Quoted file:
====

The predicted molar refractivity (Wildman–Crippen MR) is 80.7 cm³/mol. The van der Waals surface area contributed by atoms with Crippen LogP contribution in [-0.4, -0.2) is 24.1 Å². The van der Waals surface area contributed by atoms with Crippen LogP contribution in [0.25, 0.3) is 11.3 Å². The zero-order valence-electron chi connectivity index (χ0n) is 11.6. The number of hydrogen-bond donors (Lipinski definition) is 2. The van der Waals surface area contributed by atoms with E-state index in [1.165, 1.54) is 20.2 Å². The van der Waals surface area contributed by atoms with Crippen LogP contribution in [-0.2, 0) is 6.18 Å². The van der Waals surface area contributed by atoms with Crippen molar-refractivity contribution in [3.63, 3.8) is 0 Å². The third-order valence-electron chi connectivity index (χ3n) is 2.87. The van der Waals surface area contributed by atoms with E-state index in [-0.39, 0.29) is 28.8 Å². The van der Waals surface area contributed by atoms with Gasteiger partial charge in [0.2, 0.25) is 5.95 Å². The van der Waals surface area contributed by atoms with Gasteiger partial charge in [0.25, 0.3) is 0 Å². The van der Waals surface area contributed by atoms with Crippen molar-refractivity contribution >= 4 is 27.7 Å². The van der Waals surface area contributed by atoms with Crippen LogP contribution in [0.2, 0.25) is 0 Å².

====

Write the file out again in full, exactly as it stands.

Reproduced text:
The predicted molar refractivity (Wildman–Crippen MR) is 80.7 cm³/mol. The van der Waals surface area contributed by atoms with Crippen LogP contribution in [-0.4, -0.2) is 24.1 Å². The van der Waals surface area contributed by atoms with Crippen LogP contribution in [0.25, 0.3) is 11.3 Å². The zero-order valence-electron chi connectivity index (χ0n) is 11.6. The number of hydrogen-bond donors (Lipinski definition) is 2. The van der Waals surface area contributed by atoms with E-state index in [1.165, 1.54) is 20.2 Å². The van der Waals surface area contributed by atoms with Crippen LogP contribution in [-0.2, 0) is 6.18 Å². The van der Waals surface area contributed by atoms with Crippen molar-refractivity contribution in [3.63, 3.8) is 0 Å². The third-order valence-electron chi connectivity index (χ3n) is 2.87. The van der Waals surface area contributed by atoms with E-state index in [-0.39, 0.29) is 28.8 Å². The van der Waals surface area contributed by atoms with Gasteiger partial charge in [0.2, 0.25) is 5.95 Å². The van der Waals surface area contributed by atoms with Gasteiger partial charge in [0.25, 0.3) is 0 Å². The van der Waals surface area contributed by atoms with Crippen molar-refractivity contribution >= 4 is 27.7 Å². The van der Waals surface area contributed by atoms with Crippen LogP contribution in [0.2, 0.25) is 0 Å².